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An enjoyable debut - 90%

Chadwicked, February 23rd, 2009

It seems harder and harder these days to find other individuals who share the same taste in black metal bands, especially when concerning black metal subgenres. As such, I have personally yet to meet anyone who has heard of Blood Red Fog, and that’s a shame.

Certainly this band does have a rather typical approach to depressive black metal with their debut album. The vocals shriek as would be expected and are rather incomprehensible, but the added use of a reverb/echo effect gives the vocals a very haunting and somber portrayal. At times the vocals represent anger and hatred, and at times they tear you down with such utter hopelessness and despair that you might find yourself on the verge of tears. Yet it’s the music of Blood Red Fog that really implores one to search their personal feelings.

There are no added sound effects on their debut album and even the instruments stay within the parameters of the typical band set-up (guitars, bass and drums), and their style is quite befitting for minimalists. The songs are long with repetitious riffs that trudge at a seemingly doom style pace with heavily distorted guitars that are at times sloppy. The production of the album is reminiscent of a basement demo or a live recording at some bacterial-infested bar, but it matches the style of the band and their approach to music very well. Even the drums match the scope of the depressive black metal genre with familiar, simple beats (including the blast-beating and fills) and at times stagger through tempo changes; however it’s quite nice to hear an actual drummer as opposed to a drum-machine. But Blood Red Fog also represents a grungy/jamming style not heard very often in black metal. It’s with this unique twist that Blood Red Fog dares to portray the depressive black metal genre as fun, reminding us that music is source of enjoyment.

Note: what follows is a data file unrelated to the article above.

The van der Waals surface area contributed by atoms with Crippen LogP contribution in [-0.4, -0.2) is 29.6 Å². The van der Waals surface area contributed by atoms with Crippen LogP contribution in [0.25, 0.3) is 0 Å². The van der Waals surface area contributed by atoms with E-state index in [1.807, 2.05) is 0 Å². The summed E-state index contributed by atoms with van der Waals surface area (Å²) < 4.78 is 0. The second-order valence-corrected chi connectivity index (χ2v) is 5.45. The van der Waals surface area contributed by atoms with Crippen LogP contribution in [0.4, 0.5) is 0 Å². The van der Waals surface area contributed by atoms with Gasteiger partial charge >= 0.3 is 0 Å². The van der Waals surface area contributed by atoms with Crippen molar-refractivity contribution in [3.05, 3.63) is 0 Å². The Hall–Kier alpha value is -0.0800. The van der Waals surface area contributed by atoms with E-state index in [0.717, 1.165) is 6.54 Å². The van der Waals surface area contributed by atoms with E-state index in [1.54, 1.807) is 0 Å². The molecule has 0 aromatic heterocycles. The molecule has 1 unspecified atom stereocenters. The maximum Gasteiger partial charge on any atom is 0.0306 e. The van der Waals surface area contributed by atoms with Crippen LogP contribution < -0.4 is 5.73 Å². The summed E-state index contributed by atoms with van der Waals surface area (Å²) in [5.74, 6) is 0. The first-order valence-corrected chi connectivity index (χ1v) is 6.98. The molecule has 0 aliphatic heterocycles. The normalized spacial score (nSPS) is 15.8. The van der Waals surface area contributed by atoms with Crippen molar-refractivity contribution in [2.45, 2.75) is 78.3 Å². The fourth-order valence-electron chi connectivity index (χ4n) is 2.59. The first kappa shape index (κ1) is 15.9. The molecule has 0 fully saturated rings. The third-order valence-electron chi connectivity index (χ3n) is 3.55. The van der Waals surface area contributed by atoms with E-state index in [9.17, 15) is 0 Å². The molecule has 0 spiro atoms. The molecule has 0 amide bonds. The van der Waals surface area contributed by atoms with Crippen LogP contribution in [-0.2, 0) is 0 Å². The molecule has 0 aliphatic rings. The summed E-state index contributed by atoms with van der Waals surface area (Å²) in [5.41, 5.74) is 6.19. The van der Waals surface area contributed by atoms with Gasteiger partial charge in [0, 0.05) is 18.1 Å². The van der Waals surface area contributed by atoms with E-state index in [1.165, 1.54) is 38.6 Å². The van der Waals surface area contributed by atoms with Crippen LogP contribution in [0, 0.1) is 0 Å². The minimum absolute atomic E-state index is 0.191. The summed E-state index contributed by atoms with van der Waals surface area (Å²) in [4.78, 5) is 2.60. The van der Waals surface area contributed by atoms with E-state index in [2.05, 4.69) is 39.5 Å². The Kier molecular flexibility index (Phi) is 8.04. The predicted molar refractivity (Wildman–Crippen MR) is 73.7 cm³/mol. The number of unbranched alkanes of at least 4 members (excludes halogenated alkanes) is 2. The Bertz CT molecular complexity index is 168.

Overall, their debut album is just that: a debut. It’s not perfect by any means and some listeners might find it bland, but there’s something to be said about Blood Red Fog’s style. Some songs are better than others, but almost every song has a climax that’s worth listening to. The first three tracks in my personal opinion are the best, encompassing both depressive black and a grungy/jamming style, and these songs are likely to be well received by most fans of depressive black metal. From there the album starts a downward spiral however as it explores more of a style for minimalists and doom metal fans; and the last track specifically stands out with sloppy guitar work and staggering tempos. But in the end the album seems to be revealing an emotional story as the tracks slowly switch gears through various styles of music; and it’s in this way that Blood Red Fog stands out. They are indeed worthy of a depressive black metal crown, but they’re willing to remind us that music is meant to reflect upon any emotion we may have and that music is an art form where we seek a sense of enjoyment.